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Once your child reaches school age, he may not show obvious signs of being upset by something he's watching, so you may want to elicit his reactions by asking questions, like "What did you think about the fact that George went into the cave alone?" or "How did you feel when Mufasa died?" In fact, some families make a point of having a discussion after each program they watch together.
If your child tells you he's scared, it's important to talk it out and find out what upset him. And don't let him do all the talking; when he shares his feelings, share yours. For example, you might say, "I saw a movie last week that I really didn't like, either." When your remarks validate his feelings, he's more likely to open up to you in the future. Keep his comments fresh in your mind the next time you screen a TV program or venture into the video store.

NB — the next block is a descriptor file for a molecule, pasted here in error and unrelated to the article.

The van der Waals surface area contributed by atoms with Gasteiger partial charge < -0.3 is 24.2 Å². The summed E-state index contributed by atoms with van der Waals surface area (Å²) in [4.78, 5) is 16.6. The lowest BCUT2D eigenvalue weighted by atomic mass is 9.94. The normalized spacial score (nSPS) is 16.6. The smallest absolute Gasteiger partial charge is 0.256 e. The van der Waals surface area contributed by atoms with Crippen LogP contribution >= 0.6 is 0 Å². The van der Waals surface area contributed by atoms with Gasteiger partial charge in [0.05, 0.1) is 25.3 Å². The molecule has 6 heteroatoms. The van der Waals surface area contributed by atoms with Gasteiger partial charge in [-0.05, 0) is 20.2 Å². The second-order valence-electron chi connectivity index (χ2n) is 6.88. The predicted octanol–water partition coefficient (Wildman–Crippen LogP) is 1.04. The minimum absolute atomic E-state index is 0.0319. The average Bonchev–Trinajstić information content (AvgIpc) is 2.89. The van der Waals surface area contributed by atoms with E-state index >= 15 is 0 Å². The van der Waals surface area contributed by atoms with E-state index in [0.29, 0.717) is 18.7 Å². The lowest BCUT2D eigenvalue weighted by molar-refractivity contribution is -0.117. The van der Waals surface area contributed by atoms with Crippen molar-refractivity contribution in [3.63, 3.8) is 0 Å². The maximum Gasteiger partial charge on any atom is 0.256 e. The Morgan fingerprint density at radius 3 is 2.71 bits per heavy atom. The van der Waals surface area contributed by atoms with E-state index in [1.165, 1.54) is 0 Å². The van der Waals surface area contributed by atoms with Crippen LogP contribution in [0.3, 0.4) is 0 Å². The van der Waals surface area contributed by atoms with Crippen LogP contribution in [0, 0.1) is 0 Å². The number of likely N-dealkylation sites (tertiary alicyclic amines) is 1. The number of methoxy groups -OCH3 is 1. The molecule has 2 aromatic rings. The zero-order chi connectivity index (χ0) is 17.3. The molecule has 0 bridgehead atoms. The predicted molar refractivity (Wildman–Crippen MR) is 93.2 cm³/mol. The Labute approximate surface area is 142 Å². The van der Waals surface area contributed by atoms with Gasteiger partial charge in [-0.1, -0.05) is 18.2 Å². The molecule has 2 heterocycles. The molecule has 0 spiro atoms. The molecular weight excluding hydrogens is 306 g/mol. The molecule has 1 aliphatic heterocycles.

Of course, it's important to watch the show yourself first if you're concerned about the content. If what you witness is remotely violent or scary to you, realize that your child will almost certainly find it upsetting as well, and may have nightmares as a result. Once you're satisfied that the content is suitable, it's still a good idea to watch the show with him.
It's also helpful to remember that hearing a story allows your child to picture the images and deal with the content himself. By contrast, images and content in videos and movies are imposed and therefore more difficult to cope with if the material contains scary elements.